Study finds retailers could be the key to expanding electric veh


Study finds retailers could be the key to expanding electric veh – News weather sports for Youngstown-Warren Ohio

Study finds retailers could be the key to expanding electric vehicle charging


A new study published by Consumer Reports (CR) has found that retailers could be the key to expand electric vehicle (EV) charging across the country.

The study shows that among the retail locations reviewed by Consumer Reports, only 1% of them offered electric vehicle charging.

At the same time CR found that EV charging stations offer significant benefits to retailers and government incentives are available to help offset installation costs.

Over 270,000 store locations were analyzed across many categories including big box stores, convenience stores, grocery stores, drugstores, department stores and discount stores.

According to the study, EV charging is available at one out of every 14 big box stores, one out of every 15 grocery stores and one out of every 40 department stores.

These findings indicate that there is no retail category where drivers can consistently count on finding EV charging stations.

The report cites independent data that shows that the installation of EV chargers can be a way for these stores to increase foot traffic and revenue. A majority of these retailers are eligible for federal assistance that can defray up to $100,000 worth of installation costs.

“Companies can attract more shoppers, elevate their brand and leverage federal incentives while consumers benefit from the convenience of integrating EV charging into their routine stops,” said CR sustainability campaign manager Drew Toher.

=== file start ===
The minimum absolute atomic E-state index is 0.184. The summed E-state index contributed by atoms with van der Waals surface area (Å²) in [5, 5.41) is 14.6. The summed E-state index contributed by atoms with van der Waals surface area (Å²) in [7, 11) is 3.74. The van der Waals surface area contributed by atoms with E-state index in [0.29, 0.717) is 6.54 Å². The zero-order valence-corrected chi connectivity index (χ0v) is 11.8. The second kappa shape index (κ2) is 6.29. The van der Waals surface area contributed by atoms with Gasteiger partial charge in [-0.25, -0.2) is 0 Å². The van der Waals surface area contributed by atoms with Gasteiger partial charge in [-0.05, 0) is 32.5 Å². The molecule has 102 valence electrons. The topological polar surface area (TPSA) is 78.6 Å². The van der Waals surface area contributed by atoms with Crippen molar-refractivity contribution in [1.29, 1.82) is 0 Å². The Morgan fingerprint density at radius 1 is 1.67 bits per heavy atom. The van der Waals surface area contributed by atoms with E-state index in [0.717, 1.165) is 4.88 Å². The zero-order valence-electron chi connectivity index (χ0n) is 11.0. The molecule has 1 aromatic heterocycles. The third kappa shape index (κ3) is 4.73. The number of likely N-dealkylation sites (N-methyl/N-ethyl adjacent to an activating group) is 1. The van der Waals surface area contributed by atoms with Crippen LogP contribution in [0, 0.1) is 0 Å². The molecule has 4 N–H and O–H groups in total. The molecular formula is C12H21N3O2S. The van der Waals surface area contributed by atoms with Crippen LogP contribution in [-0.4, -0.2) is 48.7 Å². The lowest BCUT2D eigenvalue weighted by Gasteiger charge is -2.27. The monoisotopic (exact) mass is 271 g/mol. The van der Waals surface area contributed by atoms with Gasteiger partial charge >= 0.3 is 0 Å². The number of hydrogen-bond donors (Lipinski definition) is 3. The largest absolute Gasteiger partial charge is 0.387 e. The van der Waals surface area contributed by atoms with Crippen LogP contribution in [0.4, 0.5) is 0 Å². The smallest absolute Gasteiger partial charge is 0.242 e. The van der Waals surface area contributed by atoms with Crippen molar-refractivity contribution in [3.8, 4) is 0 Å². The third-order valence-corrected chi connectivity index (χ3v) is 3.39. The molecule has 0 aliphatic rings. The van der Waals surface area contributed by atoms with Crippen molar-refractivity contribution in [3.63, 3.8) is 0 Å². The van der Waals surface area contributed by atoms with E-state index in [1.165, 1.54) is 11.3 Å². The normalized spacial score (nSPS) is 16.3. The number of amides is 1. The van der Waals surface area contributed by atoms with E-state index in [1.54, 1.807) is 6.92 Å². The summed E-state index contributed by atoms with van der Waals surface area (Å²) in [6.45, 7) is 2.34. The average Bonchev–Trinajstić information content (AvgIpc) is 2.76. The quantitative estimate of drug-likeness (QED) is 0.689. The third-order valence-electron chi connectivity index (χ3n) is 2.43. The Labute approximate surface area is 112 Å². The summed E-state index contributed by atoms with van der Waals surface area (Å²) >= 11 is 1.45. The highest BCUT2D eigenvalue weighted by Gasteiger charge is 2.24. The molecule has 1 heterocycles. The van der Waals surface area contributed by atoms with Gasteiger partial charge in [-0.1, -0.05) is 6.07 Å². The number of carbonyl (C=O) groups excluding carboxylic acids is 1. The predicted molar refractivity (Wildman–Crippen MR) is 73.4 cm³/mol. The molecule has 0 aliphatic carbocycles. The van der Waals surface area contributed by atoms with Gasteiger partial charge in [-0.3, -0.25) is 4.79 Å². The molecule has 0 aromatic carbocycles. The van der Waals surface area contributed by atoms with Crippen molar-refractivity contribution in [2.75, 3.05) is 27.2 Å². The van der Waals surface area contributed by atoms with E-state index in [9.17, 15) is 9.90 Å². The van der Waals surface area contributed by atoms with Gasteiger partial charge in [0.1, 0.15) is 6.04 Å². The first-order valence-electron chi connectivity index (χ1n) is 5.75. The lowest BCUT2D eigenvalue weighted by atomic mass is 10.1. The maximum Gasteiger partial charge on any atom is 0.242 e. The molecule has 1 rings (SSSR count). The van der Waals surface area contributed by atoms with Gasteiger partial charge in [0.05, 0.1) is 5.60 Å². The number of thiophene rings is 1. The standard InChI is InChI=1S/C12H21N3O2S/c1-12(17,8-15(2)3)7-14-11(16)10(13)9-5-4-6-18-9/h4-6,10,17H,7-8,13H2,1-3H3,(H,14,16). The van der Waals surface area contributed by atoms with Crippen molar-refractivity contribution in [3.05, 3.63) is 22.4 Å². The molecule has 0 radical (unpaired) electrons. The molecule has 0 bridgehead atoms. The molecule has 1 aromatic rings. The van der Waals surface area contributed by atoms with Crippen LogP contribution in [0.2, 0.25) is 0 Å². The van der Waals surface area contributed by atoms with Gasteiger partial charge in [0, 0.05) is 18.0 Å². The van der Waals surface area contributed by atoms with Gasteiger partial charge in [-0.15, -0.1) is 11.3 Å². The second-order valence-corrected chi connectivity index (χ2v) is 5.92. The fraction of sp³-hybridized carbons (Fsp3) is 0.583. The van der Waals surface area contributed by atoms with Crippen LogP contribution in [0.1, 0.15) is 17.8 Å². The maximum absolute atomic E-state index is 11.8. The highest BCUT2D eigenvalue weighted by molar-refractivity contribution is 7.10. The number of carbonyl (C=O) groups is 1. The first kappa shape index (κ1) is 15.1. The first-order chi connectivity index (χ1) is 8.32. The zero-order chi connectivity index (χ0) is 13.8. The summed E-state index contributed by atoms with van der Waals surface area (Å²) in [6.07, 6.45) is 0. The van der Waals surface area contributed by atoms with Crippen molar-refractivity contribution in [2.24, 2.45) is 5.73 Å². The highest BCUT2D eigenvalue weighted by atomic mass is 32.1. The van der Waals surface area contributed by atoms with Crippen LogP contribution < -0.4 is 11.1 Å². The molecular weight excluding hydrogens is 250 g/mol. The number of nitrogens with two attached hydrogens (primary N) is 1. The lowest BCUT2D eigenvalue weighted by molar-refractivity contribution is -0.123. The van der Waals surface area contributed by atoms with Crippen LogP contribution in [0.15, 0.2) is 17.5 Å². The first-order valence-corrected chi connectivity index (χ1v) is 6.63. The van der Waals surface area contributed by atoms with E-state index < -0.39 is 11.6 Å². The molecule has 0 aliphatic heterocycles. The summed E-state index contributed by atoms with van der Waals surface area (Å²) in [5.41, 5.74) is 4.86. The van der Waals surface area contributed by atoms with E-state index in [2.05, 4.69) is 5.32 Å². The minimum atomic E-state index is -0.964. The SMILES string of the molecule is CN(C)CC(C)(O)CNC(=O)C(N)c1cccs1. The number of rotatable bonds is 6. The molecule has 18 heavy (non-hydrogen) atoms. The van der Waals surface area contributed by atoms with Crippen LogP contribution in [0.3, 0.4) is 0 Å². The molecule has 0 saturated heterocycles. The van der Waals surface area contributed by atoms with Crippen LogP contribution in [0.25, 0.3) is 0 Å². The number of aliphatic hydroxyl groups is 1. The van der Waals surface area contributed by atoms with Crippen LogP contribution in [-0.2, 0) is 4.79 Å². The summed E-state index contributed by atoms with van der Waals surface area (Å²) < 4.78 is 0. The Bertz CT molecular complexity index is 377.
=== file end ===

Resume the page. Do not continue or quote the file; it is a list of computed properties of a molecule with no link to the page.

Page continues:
According to the study, among big box retailers, no company except for IKEA currently offers EV charging at more than 10% of its locations. In fact, IKEA is the only retailer that offers charging at nearly all of its U.S. locations.

However, there are no IKEA locations in the Mahoning Valley at this time with the closest store being located in Pittsburgh.

When it comes to grocery stores, Amazon and some regional supermarkets including Meijer here in the Valley offer charging at more than 10% of its locations. 

When it comes to convenience stores, stores like Wawa and Sheetz lead with over 10% of locations providing EV charging. Larger chains such as 7-Eleven or Circle K currently do not offer charging at more than 1% of its locations.

As for department stores, Kohl’s has made investments in EV infrastructure by installing charging stations at over 10% of its stores. Meanwhile stores like Ross, Dillards, JCPenney and TJX combined have installed charging at less than 10 locations.

Discount stores like Dollar General, Dollar Tree and Family Dollar have made no investments in EV charging. However, with their nearly 40,000 locations, these stores could play a key role in improving access to EV charging in underserved communities.

No leading fast food company reviewed by CR offers EV charging at more than 1% of its locations. 

With all this in mind, CR suggests retailers do the following:

– Commit to and follow through on clear specific timelines for the installment of EV charging equipment.

– Prioritize equity considerations when weighing site locations to ensure EV charging is available in low-income neighborhoods and communities of color.

– Educate customers and employees about EV charging.

– Br transparent with charging locations and amenities.

– Properly maintain charges to ensure the durability of charging stations.


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